Whoever asked “Why is it always the most incompetent people promoted to leadership positions?” (or, similarly, “Why do incompetent people get promoted?”) may have been left unsatisfied by my post about the Peter principle. If you were looking for emotional release and didn’t get it, I’m sorry. I can only hope that learning about the inherent problems in how people are promoted made you feel better.
This one isn’t a question, but it was so odd that I decided to include it anyway: “peacock tail breast milk”. I have no idea what that query is supposed to be about, but I hope my post about sexual selection and the brain satisfied whoever found it. I’m also really glad I was able to tell someone the name for “the earthly smelling substance after first raining”: petrichor.
I’m guessing it was the discussion about parasites and identity that drew in the person who asked, “What is the natural habitat of an emerald cockroach?”. I’ve never heard of an Emerald Cockroach (is there such a thing?), but if you were asking about the Emerald Cockroach Wasp, you’re in luck — I’m planning to write a whole post about it!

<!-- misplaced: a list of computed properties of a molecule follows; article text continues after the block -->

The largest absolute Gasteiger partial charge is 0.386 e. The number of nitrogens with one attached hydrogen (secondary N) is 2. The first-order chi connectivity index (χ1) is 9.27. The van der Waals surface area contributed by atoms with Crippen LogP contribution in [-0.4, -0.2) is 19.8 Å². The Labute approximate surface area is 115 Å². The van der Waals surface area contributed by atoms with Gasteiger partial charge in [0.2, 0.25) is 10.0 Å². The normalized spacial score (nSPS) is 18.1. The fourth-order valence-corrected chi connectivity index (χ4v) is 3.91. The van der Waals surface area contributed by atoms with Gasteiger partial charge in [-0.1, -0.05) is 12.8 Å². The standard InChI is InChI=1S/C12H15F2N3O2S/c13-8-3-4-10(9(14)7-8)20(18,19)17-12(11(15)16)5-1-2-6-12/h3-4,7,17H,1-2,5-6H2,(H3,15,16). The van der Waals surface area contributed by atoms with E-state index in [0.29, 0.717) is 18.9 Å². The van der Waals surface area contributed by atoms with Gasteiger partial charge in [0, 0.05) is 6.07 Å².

So, how about you?
- Have you done any unusual searches lately? What did you find?
- What strange searches have led people to your blog (or website)?
- How did you find Inspiring Science? What brought you here?
Ashana M said:
My favorite searches are those in scrips I can’t read–isn’t Google translate a marvelous thing? Not that most of the translations make sense, but that search in Cyrillic turned out to be gazelle–straightforward enough for Google to handle.
That sounds like fun! My list only has searches in Latin script; I’m not sure if that’s an actual result or because of how WordPress reports things.
I seem to remember that what brought me here was the title of the blog. About inspiring scientists, Edward O. Wilson… (:-)